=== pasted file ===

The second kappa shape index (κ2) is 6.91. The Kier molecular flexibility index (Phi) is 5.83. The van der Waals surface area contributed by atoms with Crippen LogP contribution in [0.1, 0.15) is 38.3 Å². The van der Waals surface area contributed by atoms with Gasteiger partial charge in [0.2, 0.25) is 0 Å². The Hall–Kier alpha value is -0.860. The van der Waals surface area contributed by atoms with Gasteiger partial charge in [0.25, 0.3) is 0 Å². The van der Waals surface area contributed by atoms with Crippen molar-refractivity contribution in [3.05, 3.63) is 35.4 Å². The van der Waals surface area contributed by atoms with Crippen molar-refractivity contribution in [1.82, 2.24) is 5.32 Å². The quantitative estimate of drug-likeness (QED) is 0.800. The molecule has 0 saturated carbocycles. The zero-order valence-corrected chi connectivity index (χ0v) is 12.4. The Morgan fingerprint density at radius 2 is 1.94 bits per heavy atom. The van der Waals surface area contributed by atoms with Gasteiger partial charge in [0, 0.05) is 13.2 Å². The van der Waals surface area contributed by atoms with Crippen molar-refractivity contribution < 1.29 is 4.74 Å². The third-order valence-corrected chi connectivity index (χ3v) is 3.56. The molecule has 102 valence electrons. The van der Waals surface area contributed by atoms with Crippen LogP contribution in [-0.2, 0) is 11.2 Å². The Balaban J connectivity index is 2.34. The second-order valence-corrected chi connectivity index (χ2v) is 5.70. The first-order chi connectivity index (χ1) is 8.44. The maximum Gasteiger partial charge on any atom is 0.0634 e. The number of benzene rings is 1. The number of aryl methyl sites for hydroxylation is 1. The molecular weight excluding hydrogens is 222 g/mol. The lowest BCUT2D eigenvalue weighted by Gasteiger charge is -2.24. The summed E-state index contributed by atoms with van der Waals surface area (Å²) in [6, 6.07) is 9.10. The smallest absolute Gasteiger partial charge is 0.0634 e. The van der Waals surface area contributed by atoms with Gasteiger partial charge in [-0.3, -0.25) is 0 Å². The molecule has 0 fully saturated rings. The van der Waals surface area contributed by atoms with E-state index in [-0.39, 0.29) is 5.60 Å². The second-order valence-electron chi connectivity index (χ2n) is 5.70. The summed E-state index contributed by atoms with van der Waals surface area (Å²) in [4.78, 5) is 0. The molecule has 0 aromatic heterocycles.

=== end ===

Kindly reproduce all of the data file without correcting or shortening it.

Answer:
The second kappa shape index (κ2) is 6.91. The Kier molecular flexibility index (Phi) is 5.83. The van der Waals surface area contributed by atoms with Crippen LogP contribution in [0.1, 0.15) is 38.3 Å². The van der Waals surface area contributed by atoms with Gasteiger partial charge in [0.2, 0.25) is 0 Å². The Hall–Kier alpha value is -0.860. The van der Waals surface area contributed by atoms with Gasteiger partial charge in [0.25, 0.3) is 0 Å². The van der Waals surface area contributed by atoms with Crippen molar-refractivity contribution in [3.05, 3.63) is 35.4 Å². The van der Waals surface area contributed by atoms with Crippen molar-refractivity contribution in [1.82, 2.24) is 5.32 Å². The quantitative estimate of drug-likeness (QED) is 0.800. The molecule has 0 saturated carbocycles. The zero-order valence-corrected chi connectivity index (χ0v) is 12.4. The Morgan fingerprint density at radius 2 is 1.94 bits per heavy atom. The van der Waals surface area contributed by atoms with Gasteiger partial charge in [0, 0.05) is 13.2 Å². The van der Waals surface area contributed by atoms with Crippen molar-refractivity contribution < 1.29 is 4.74 Å². The third-order valence-corrected chi connectivity index (χ3v) is 3.56. The molecule has 102 valence electrons. The van der Waals surface area contributed by atoms with Crippen LogP contribution in [-0.2, 0) is 11.2 Å². The Balaban J connectivity index is 2.34. The second-order valence-corrected chi connectivity index (χ2v) is 5.70. The first-order chi connectivity index (χ1) is 8.44. The maximum Gasteiger partial charge on any atom is 0.0634 e. The number of benzene rings is 1. The number of aryl methyl sites for hydroxylation is 1. The molecular weight excluding hydrogens is 222 g/mol. The lowest BCUT2D eigenvalue weighted by Gasteiger charge is -2.24. The summed E-state index contributed by atoms with van der Waals surface area (Å²) in [6, 6.07) is 9.10. The smallest absolute Gasteiger partial charge is 0.0634 e. The van der Waals surface area contributed by atoms with Gasteiger partial charge in [-0.3, -0.25) is 0 Å². The molecule has 0 fully saturated rings. The van der Waals surface area contributed by atoms with E-state index in [-0.39, 0.29) is 5.60 Å². The second-order valence-electron chi connectivity index (χ2n) is 5.70. The summed E-state index contributed by atoms with van der Waals surface area (Å²) in [4.78, 5) is 0. The molecule has 0 aromatic heterocycles.